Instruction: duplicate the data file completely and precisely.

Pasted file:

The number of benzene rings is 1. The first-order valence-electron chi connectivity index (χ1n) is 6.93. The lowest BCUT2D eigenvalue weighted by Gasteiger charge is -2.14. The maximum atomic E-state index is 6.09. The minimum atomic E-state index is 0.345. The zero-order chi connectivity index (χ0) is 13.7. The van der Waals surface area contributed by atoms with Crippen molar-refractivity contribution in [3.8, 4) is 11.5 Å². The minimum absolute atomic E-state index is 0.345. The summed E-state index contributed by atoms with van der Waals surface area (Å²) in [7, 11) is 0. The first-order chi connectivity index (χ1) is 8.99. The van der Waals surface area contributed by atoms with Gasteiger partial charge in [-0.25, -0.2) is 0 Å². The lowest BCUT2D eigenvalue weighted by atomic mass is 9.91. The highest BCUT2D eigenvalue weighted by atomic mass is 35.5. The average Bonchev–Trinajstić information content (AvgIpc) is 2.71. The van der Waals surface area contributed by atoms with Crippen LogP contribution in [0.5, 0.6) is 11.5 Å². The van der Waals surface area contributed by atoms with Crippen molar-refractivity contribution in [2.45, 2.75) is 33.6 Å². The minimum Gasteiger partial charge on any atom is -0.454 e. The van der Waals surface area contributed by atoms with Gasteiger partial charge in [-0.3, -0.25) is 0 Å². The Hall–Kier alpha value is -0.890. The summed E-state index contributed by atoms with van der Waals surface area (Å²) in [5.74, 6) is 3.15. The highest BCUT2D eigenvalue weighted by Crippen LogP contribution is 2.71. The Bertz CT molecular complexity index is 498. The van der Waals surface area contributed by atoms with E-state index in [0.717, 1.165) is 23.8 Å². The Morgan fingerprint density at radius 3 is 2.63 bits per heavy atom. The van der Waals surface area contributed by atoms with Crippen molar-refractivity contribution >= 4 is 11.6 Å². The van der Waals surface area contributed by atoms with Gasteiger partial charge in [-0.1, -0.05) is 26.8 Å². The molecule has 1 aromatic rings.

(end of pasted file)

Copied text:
The number of benzene rings is 1. The first-order valence-electron chi connectivity index (χ1n) is 6.93. The lowest BCUT2D eigenvalue weighted by Gasteiger charge is -2.14. The maximum atomic E-state index is 6.09. The minimum atomic E-state index is 0.345. The zero-order chi connectivity index (χ0) is 13.7. The van der Waals surface area contributed by atoms with Crippen molar-refractivity contribution in [3.8, 4) is 11.5 Å². The minimum absolute atomic E-state index is 0.345. The summed E-state index contributed by atoms with van der Waals surface area (Å²) in [7, 11) is 0. The first-order chi connectivity index (χ1) is 8.99. The van der Waals surface area contributed by atoms with Gasteiger partial charge in [-0.25, -0.2) is 0 Å². The lowest BCUT2D eigenvalue weighted by atomic mass is 9.91. The highest BCUT2D eigenvalue weighted by atomic mass is 35.5. The average Bonchev–Trinajstić information content (AvgIpc) is 2.71. The van der Waals surface area contributed by atoms with Crippen LogP contribution in [0.5, 0.6) is 11.5 Å². The van der Waals surface area contributed by atoms with Crippen molar-refractivity contribution in [2.45, 2.75) is 33.6 Å². The minimum Gasteiger partial charge on any atom is -0.454 e. The van der Waals surface area contributed by atoms with Gasteiger partial charge in [-0.3, -0.25) is 0 Å². The Hall–Kier alpha value is -0.890. The summed E-state index contributed by atoms with van der Waals surface area (Å²) in [5.74, 6) is 3.15. The highest BCUT2D eigenvalue weighted by Crippen LogP contribution is 2.71. The Bertz CT molecular complexity index is 498. The van der Waals surface area contributed by atoms with E-state index in [0.717, 1.165) is 23.8 Å². The Morgan fingerprint density at radius 3 is 2.63 bits per heavy atom. The van der Waals surface area contributed by atoms with Crippen molar-refractivity contribution >= 4 is 11.6 Å². The van der Waals surface area contributed by atoms with Gasteiger partial charge in [-0.1, -0.05) is 26.8 Å². The molecule has 1 aromatic rings.